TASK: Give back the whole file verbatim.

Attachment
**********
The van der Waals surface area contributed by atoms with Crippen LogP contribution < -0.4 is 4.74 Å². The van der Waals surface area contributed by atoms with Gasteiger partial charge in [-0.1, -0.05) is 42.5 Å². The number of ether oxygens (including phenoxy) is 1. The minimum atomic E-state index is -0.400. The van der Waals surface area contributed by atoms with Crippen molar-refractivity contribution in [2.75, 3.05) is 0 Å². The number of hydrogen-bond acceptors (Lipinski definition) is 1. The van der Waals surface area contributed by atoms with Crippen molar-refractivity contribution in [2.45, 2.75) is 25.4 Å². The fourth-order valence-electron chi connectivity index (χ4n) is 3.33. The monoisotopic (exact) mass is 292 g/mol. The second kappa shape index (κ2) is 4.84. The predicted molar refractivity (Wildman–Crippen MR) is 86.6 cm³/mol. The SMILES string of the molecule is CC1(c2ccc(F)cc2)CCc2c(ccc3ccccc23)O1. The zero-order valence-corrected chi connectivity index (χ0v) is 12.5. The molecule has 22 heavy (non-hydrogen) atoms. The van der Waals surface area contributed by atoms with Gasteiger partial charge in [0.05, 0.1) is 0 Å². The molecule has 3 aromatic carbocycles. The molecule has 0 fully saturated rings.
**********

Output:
The van der Waals surface area contributed by atoms with Crippen LogP contribution < -0.4 is 4.74 Å². The van der Waals surface area contributed by atoms with Gasteiger partial charge in [-0.1, -0.05) is 42.5 Å². The number of ether oxygens (including phenoxy) is 1. The minimum atomic E-state index is -0.400. The van der Waals surface area contributed by atoms with Crippen molar-refractivity contribution in [2.75, 3.05) is 0 Å². The number of hydrogen-bond acceptors (Lipinski definition) is 1. The van der Waals surface area contributed by atoms with Crippen molar-refractivity contribution in [2.45, 2.75) is 25.4 Å². The fourth-order valence-electron chi connectivity index (χ4n) is 3.33. The monoisotopic (exact) mass is 292 g/mol. The second kappa shape index (κ2) is 4.84. The predicted molar refractivity (Wildman–Crippen MR) is 86.6 cm³/mol. The SMILES string of the molecule is CC1(c2ccc(F)cc2)CCc2c(ccc3ccccc23)O1. The zero-order valence-corrected chi connectivity index (χ0v) is 12.5. The molecule has 22 heavy (non-hydrogen) atoms. The van der Waals surface area contributed by atoms with Gasteiger partial charge in [0.05, 0.1) is 0 Å². The molecule has 3 aromatic carbocycles. The molecule has 0 fully saturated rings.